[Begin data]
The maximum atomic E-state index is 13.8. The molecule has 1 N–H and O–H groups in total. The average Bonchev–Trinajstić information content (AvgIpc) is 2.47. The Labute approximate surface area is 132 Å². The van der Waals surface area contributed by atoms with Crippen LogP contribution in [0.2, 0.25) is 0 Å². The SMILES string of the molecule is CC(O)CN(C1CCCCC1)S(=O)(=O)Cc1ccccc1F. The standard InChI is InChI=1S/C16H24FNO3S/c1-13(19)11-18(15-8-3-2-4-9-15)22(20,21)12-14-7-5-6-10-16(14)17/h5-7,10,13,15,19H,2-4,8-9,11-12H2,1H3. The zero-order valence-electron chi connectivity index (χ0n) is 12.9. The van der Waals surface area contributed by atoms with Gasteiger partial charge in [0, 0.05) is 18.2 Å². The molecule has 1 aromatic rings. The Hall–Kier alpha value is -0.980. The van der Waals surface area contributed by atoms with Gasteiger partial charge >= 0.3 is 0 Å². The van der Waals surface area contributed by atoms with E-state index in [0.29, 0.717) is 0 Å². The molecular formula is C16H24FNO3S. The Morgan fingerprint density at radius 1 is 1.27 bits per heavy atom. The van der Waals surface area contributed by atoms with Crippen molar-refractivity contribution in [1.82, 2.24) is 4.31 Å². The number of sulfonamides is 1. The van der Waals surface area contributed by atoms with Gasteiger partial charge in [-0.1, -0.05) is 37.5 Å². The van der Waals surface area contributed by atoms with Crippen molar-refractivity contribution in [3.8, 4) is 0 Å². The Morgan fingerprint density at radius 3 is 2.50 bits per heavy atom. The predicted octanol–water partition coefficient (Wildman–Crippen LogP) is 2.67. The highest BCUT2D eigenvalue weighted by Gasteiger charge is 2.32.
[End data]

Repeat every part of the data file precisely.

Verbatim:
The maximum atomic E-state index is 13.8. The molecule has 1 N–H and O–H groups in total. The average Bonchev–Trinajstić information content (AvgIpc) is 2.47. The Labute approximate surface area is 132 Å². The van der Waals surface area contributed by atoms with Crippen LogP contribution in [0.2, 0.25) is 0 Å². The SMILES string of the molecule is CC(O)CN(C1CCCCC1)S(=O)(=O)Cc1ccccc1F. The standard InChI is InChI=1S/C16H24FNO3S/c1-13(19)11-18(15-8-3-2-4-9-15)22(20,21)12-14-7-5-6-10-16(14)17/h5-7,10,13,15,19H,2-4,8-9,11-12H2,1H3. The zero-order valence-electron chi connectivity index (χ0n) is 12.9. The van der Waals surface area contributed by atoms with Gasteiger partial charge in [0, 0.05) is 18.2 Å². The molecule has 1 aromatic rings. The Hall–Kier alpha value is -0.980. The van der Waals surface area contributed by atoms with Gasteiger partial charge >= 0.3 is 0 Å². The van der Waals surface area contributed by atoms with E-state index in [0.29, 0.717) is 0 Å². The molecular formula is C16H24FNO3S. The Morgan fingerprint density at radius 1 is 1.27 bits per heavy atom. The van der Waals surface area contributed by atoms with Crippen molar-refractivity contribution in [1.82, 2.24) is 4.31 Å². The number of sulfonamides is 1. The van der Waals surface area contributed by atoms with Gasteiger partial charge in [-0.1, -0.05) is 37.5 Å². The van der Waals surface area contributed by atoms with Crippen molar-refractivity contribution in [3.8, 4) is 0 Å². The Morgan fingerprint density at radius 3 is 2.50 bits per heavy atom. The predicted octanol–water partition coefficient (Wildman–Crippen LogP) is 2.67. The highest BCUT2D eigenvalue weighted by Gasteiger charge is 2.32.